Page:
Marketing organizations used to be able to get away with just creating well-designed content and slick campaigns. That’s no longer the case.
Today, marketers are being held to a higher standard. The content and campaigns they produce are now expected to produce results and they’re accountable to performance metrics that measure audience, traffic, and conversions. Common KPIs include website sessions and lead conversions, but increasingly the ultimate KPI is top-line revenue.
Not only is marketing expected to generate leads, but those leads are also expected to convert into closed sales. Next quarter’s marketing budget is often guided by the return realized from previous marketing investments. Consequently, marketers are becoming laser-focused on the ROI of their lead generation strategies and tactics.
Common challenges for measuring the ROI of Lead Generation
The basic formula to calculate lead generation ROI is simple.
Revenue Generated From Leads – Cost of Lead Generation Program = Return on Investment
While the formula is simple, getting an accurate number isn’t always straightforward. Many organizations lack the reporting functionality and/or discipline to accurately measure the ROI of their lead generation activities. Below are the most common challenges.
1. Lead Attribution
This is the process of determining which marketing activity, tactic, or campaign actually produced the sales opportunity.
Many organizations struggle tracking lead attribution of the opportunities in their pipeline and closed sales. It can be especially challenging for companies with long sales cycles and short memories. In reality, it’s probably rare that an opportunity is generated by just one marketing activity.
For example, a prospect may be consuming your blog posts for months before they click on a call-to-action (CTA) to schedule an appointment with a salesperson. Was it the first article they read that produced the lead or was it the last that spurred their action?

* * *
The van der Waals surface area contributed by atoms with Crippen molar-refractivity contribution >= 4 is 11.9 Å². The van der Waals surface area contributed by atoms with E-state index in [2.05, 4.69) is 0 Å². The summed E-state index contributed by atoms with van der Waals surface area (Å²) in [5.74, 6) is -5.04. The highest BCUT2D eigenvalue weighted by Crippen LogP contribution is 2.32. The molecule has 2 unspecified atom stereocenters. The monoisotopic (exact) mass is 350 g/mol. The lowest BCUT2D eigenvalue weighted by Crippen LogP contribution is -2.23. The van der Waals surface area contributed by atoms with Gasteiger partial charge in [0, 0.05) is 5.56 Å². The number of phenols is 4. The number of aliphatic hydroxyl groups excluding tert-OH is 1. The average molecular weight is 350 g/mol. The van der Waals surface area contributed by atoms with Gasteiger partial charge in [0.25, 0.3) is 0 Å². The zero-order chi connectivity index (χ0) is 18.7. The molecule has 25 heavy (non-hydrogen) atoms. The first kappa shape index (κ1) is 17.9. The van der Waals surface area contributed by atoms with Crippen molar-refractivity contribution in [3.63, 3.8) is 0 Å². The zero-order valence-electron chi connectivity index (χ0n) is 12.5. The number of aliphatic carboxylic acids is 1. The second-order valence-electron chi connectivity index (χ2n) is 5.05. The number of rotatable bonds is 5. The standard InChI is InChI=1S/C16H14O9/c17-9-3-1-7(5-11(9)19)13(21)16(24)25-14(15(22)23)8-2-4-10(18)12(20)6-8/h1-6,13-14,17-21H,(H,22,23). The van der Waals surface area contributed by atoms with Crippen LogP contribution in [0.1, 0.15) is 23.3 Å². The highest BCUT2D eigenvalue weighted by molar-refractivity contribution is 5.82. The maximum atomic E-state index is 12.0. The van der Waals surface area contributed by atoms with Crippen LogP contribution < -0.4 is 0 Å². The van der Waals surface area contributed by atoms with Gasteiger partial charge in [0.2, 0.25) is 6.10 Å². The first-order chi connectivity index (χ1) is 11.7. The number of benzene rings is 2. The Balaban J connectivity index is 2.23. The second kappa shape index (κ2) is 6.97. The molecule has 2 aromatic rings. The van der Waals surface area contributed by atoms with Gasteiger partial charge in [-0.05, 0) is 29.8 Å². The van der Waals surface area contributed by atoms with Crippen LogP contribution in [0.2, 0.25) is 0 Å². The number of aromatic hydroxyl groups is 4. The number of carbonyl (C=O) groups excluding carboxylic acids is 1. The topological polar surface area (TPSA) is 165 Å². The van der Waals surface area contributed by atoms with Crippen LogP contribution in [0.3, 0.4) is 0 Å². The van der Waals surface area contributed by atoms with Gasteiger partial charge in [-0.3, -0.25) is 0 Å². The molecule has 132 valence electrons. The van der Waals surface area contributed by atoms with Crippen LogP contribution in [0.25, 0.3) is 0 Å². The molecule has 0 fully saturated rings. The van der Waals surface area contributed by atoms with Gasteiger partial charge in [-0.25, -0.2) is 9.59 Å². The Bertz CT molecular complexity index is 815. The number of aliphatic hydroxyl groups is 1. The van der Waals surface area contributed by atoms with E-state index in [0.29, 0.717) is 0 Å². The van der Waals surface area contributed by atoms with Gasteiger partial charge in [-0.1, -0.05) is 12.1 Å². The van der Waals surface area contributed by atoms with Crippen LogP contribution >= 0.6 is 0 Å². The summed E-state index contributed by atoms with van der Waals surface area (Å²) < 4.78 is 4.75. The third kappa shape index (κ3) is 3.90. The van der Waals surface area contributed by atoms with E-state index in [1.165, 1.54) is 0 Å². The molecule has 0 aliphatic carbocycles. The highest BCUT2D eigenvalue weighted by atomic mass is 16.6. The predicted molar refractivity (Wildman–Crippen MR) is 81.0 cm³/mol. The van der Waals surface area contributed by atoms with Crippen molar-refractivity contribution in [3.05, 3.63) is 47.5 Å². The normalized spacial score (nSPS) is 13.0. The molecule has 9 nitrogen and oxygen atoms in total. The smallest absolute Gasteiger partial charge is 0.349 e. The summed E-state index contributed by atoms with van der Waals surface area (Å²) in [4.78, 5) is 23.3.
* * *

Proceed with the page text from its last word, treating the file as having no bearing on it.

There will always be a “gray area” in making the determination, so it’s important to establish guidelines for your organization and then follow them consistently.
Further, it’s important to use a CRM tool that allows you to track the marketing activity and prospect behavior to the very top of the funnel. Your CRM should allow you to “close the loop”. Without a CRM, it will be nearly impossible to not only accurately track lead attribution, but also assign revenue to the appropriate lead.
2. Move Beyond Anecdotal Evidence
Stop making marketing strategy decisions based on activity.
Generating a lot of leads for the sales team may give everyone “warm fuzzies”, but activity doesn’t always equal success. What’s more successful a marketing campaign that produces 100 leads, but none of them close, or a campaign that produces 10 leads and 2 close?
The only way the success of a marketing campaign can be determined is if the sales team diligently tracks forecasted deals, closes, and revenue realized. While this can be accomplished with spreadsheets, doing so will become cumbersome and unwieldy over time.
Ideally, this type of tracking should be done in the CRM. However, it’s critical that the CRM used by the sales team and kept up to date. Otherwise, it’s garbage in/garbage out, and arriving at an accurate marketing ROI will be impossible.
3. Include All the Revenue in the ROI Equation
When the deal is moved to “closed/won” in CRM the total value of the contract should be entered into CRM.
This number, though, may not remain static. You may need to adjust the revenue value and the corresponding ROI calculation as additional products or services are added on. In addition, if this client renews their contract for future years, the value of the additional revenue should be included in the ROI calculation. The monthly recurring revenue from a client that is retained for several years can transform a ho-hum ROI into one that’s much more appealing to your CFO.
4. Include All Associated Costs
When calculating the overall ROI of your marketing investment make sure you include all the relevant costs. Don’t forget to include the investments made in marketing activities that didn’t produce any leads and the costs associated with your internal team. It’s easy to account for the costs associated with third-party agencies. You simply track their monthly invoice.
But what about the cost of your internal marketing resources? Their time, salaries, benefits, etc. should be included in the cost variable of the ROI equation as well.
Also, I’ve spoken with some business leaders who proudly proclaim that they grow their revenue without any investment in lead generation marketing. Instead, they say their salespeople generate their own leads. If these companies actually tracked the time and costs associated with their sales team’s prospecting activities, they may realize that the investment they’re making in lead generation far exceeds that of their competitors who have sophisticated marketing departments. The hourly rate of their sales talent and the time they dedicate to prospecting isn’t insignificant.
*Editor's Note: This blog has been updated with relevant information.
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